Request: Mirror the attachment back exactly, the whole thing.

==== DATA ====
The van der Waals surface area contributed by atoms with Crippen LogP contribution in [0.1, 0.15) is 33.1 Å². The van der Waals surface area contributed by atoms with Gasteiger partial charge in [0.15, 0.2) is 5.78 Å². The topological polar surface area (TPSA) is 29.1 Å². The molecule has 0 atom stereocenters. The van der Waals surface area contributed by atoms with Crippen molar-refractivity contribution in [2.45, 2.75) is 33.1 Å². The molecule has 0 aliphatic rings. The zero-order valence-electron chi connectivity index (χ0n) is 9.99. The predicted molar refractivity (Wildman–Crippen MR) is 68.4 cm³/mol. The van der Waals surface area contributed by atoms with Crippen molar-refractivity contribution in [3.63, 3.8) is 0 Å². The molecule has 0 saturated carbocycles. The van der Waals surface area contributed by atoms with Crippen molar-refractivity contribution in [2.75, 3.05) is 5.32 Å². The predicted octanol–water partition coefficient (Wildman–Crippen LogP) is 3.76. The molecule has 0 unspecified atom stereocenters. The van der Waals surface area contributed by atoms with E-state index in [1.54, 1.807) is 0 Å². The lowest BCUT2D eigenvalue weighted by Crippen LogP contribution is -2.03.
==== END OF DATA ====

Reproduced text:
The van der Waals surface area contributed by atoms with Crippen LogP contribution in [0.1, 0.15) is 33.1 Å². The van der Waals surface area contributed by atoms with Gasteiger partial charge in [0.15, 0.2) is 5.78 Å². The topological polar surface area (TPSA) is 29.1 Å². The molecule has 0 atom stereocenters. The van der Waals surface area contributed by atoms with Crippen molar-refractivity contribution in [2.45, 2.75) is 33.1 Å². The molecule has 0 aliphatic rings. The zero-order valence-electron chi connectivity index (χ0n) is 9.99. The predicted molar refractivity (Wildman–Crippen MR) is 68.4 cm³/mol. The van der Waals surface area contributed by atoms with Crippen molar-refractivity contribution in [3.63, 3.8) is 0 Å². The molecule has 0 saturated carbocycles. The van der Waals surface area contributed by atoms with Crippen molar-refractivity contribution in [2.75, 3.05) is 5.32 Å². The predicted octanol–water partition coefficient (Wildman–Crippen LogP) is 3.76. The molecule has 0 unspecified atom stereocenters. The van der Waals surface area contributed by atoms with E-state index in [1.54, 1.807) is 0 Å². The lowest BCUT2D eigenvalue weighted by Crippen LogP contribution is -2.03.